Behavior of rare earth elements in groundwater during flow and mixing in fractured rock aquifers: an example from the Dandenong Ranges, southeast Australia

Tweed, S.O., Weaver, T.R., Cartwright, I., and Schaefer, B. (2006) Behavior of rare earth elements in groundwater during flow and mixing in fractured rock aquifers: an example from the Dandenong Ranges, southeast Australia. Chemical Geology, 234 (3-4). pp. 291-307.

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Abstract

A previously-defined flow system is used to investigate REE behavior at different stages along groundwater flow paths in fractured basalt and sedimentary aquifers. Results from this study indicate that REE concentrations and patterns predominantly reflect different types and rates of reactions taking place to those controlling major ion chemistry. In areas where recharge is through sediments, REE concentrations are high (Nd: 8.62–31.61 ng/L), and localised processes, such as source heterogeneity, control REE patterns and concentrations. Increased concentrations of REEs in these groundwaters, where pH<6.1, is a result of early-stage REE mobilisation in the flow system. In contrast, where groundwater recharges through basalt REE concentrations are low (Nd: 2.40–4.75 ng/L), and REE concentrations are relatively constant along groundwater flow paths, indicating steady state conditions. Groundwater from both the sediment and basalt aquifer systems flows into the local discharge area. In contrast to TDS contents and major ion ratios, groundwater from the discharge area has REE concentrations (Nd: 1.84–4.18 ng/L) and patterns that reflect a larger component of flow from the basalt aquifer. Lower REE concentrations of groundwater from the regional sedimentary aquifer may result from progressive REE sorption or co-precipitation, as indicated by an increase in (Y/Ho)Cl–CN ratios and HREE-enrichment for groundwater with pH∼7.1 due to greater abundances of HREE vs. LREE dicarbonato complexes.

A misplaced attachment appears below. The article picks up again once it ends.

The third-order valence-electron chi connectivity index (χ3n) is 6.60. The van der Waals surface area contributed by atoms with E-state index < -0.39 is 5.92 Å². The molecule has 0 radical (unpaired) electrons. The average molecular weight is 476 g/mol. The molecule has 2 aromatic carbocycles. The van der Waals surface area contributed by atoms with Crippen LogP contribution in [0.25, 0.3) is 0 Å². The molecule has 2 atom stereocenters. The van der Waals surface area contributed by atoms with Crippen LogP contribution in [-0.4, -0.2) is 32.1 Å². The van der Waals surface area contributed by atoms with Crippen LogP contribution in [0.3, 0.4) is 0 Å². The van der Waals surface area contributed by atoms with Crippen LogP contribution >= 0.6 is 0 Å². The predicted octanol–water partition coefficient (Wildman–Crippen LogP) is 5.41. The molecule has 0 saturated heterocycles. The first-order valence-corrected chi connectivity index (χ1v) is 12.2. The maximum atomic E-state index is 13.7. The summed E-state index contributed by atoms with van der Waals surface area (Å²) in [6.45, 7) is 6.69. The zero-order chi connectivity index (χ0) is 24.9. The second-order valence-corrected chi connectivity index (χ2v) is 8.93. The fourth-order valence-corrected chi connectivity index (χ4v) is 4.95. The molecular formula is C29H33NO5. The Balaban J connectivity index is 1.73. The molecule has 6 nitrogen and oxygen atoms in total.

Item ID: 1624
Item Type: Article (Refereed Research - C1)
Keywords: rare earths, tracers, hydrochemistry, recharge
ISSN: 1872-6836
Date Deposited: 29 Aug 2007
FoR Codes: 04 EARTH SCIENCES > 0406 Physical Geography and Environmental Geoscience > 040603 Hydrogeology @ 0%
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